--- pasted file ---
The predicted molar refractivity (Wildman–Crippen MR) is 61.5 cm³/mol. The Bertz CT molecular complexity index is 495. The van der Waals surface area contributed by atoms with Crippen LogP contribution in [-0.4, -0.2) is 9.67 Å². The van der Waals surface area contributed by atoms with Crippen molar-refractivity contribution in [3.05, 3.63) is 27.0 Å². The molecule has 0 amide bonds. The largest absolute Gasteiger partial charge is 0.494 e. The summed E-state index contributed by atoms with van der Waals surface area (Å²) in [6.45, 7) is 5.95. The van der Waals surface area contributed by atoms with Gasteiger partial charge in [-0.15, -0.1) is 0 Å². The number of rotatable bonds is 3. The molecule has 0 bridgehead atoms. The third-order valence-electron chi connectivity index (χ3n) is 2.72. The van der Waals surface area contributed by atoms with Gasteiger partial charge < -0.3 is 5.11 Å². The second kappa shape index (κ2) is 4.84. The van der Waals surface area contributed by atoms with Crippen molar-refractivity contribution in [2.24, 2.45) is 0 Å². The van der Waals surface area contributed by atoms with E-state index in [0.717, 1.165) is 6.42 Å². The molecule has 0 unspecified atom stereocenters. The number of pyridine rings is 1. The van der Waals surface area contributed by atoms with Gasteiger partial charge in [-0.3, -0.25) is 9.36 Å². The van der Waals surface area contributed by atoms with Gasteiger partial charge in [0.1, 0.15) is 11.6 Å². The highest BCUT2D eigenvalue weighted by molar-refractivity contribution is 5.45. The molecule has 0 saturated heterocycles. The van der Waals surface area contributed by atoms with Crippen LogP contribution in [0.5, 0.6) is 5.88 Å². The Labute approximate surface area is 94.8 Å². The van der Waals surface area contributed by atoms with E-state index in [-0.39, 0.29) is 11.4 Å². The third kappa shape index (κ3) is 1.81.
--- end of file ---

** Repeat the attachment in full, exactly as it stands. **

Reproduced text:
The predicted molar refractivity (Wildman–Crippen MR) is 61.5 cm³/mol. The Bertz CT molecular complexity index is 495. The van der Waals surface area contributed by atoms with Crippen LogP contribution in [-0.4, -0.2) is 9.67 Å². The van der Waals surface area contributed by atoms with Crippen molar-refractivity contribution in [3.05, 3.63) is 27.0 Å². The molecule has 0 amide bonds. The largest absolute Gasteiger partial charge is 0.494 e. The summed E-state index contributed by atoms with van der Waals surface area (Å²) in [6.45, 7) is 5.95. The van der Waals surface area contributed by atoms with Gasteiger partial charge in [-0.15, -0.1) is 0 Å². The number of rotatable bonds is 3. The molecule has 0 bridgehead atoms. The third-order valence-electron chi connectivity index (χ3n) is 2.72. The van der Waals surface area contributed by atoms with Gasteiger partial charge < -0.3 is 5.11 Å². The second kappa shape index (κ2) is 4.84. The van der Waals surface area contributed by atoms with Crippen molar-refractivity contribution in [2.24, 2.45) is 0 Å². The van der Waals surface area contributed by atoms with E-state index in [0.717, 1.165) is 6.42 Å². The molecule has 0 unspecified atom stereocenters. The number of pyridine rings is 1. The van der Waals surface area contributed by atoms with Gasteiger partial charge in [-0.3, -0.25) is 9.36 Å². The van der Waals surface area contributed by atoms with Gasteiger partial charge in [0.1, 0.15) is 11.6 Å². The highest BCUT2D eigenvalue weighted by molar-refractivity contribution is 5.45. The molecule has 0 saturated heterocycles. The van der Waals surface area contributed by atoms with Crippen LogP contribution in [0.5, 0.6) is 5.88 Å². The Labute approximate surface area is 94.8 Å². The van der Waals surface area contributed by atoms with E-state index in [-0.39, 0.29) is 11.4 Å². The third kappa shape index (κ3) is 1.81.